Dr Blighty is a production by Nutkhut and is part of 14-18 NOW, the UK's arts programme for the First World War Centenary. It is further co-commissioned by Brighton Festival and Royal Pavilion & Museums, Brighton & Hove. It is supported by the National Lottery through the Heritage Lottery Fund and Arts Council England, QED, and by the Department for Culture, Media and Sport.
Festival Hot Seat ... Zvizdal
We catch up with Yves Degryse, Artistic Director of Berlin, who are bringing their ‘filmic portrait’ Zvizdal (Chernobyl – so far so close) to Brighton Festival
Can you tell us what your show is about?
Over four years we have been filming near Chernobyl in the forbidden zone. Each time we went it was to meet two people, Petro and Nadia, a couple in their 80s, living in Zvizdal and who refused to be evacuated following the nuclear disaster. They have been living with no water or electricity and no means of communication with the outside world. Every time we went we took a plane and hoped they were still there. We spent time filming them in their everyday lives.
How and where will it be staged?
The audience will be seated in two tiers in front of a big screen, and underneath the screen will be three scale models of the couple’s house and grounds, depicting three seasons. There will be two cameras filming the models and these images will be interspersed in the film.
Where did the idea and inspiration come from?
The French journalist Cathy Blisson, formerly a critic, but who moved into reportage, came into contact with Petro and Nadia and asked if we would be interested to collaborate with her, and we quickly decided to start the project.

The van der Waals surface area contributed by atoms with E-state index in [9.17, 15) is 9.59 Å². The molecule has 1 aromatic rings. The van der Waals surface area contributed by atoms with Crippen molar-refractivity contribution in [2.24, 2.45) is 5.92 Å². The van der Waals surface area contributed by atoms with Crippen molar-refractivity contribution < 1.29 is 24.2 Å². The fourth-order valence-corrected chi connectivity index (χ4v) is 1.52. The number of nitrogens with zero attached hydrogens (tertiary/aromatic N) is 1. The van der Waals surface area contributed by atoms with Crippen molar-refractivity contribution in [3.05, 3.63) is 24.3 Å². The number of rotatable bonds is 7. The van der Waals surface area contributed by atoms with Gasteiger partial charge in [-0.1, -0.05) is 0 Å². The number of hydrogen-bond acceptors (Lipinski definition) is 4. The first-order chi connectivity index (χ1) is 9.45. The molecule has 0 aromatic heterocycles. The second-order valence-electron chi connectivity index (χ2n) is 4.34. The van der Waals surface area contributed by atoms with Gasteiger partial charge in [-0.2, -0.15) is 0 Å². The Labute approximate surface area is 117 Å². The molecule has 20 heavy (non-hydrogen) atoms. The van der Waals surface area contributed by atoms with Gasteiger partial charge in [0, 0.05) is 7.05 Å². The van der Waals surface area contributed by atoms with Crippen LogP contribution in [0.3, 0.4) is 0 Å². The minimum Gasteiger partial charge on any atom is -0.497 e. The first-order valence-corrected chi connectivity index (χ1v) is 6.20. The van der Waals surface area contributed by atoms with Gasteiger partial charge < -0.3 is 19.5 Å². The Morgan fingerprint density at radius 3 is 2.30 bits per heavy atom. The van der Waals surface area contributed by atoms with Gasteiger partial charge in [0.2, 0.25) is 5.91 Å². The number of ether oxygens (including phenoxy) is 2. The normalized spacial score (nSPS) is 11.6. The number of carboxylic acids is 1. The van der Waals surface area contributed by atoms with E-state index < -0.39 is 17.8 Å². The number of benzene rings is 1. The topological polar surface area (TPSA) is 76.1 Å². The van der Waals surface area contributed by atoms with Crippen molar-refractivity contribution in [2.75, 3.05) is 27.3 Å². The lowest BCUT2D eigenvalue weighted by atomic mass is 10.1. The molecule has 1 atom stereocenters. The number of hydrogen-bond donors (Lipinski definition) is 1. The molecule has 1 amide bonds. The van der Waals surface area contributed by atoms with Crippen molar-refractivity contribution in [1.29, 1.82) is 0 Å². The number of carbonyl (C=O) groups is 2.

Why do you think it’s an important story to tell?
The moment you enter the forbidden zone, you are entering a microcosm of human experience. It is a very extreme situation, but there are layers that you recognise, and as you spend time there the layers become more visible.
What sort of person is going to love this show?
Our work can be complex but at the same time it appeals to a very broad audience.
What’s going to surprise people about this show?
There will be surprises, relating to the concept of the piece, but the surprises you should not know beforehand.
What does Brighton Festival mean to you?
We have brought work to Brighton Festival before including Perhaps All The Dragons in 2014, and Lands End in 2012. What I really like about Brighton Festival is that I have the impression that the audiences are very eager to discover things. I think it’s connected with the way the Festival approaches the audience, not underestimating the audience.
This year marks 50 years of Brighton Festival. What does it mean for you to be part of the festival in this milestone year?
I’m very happy that we will be part of that moment.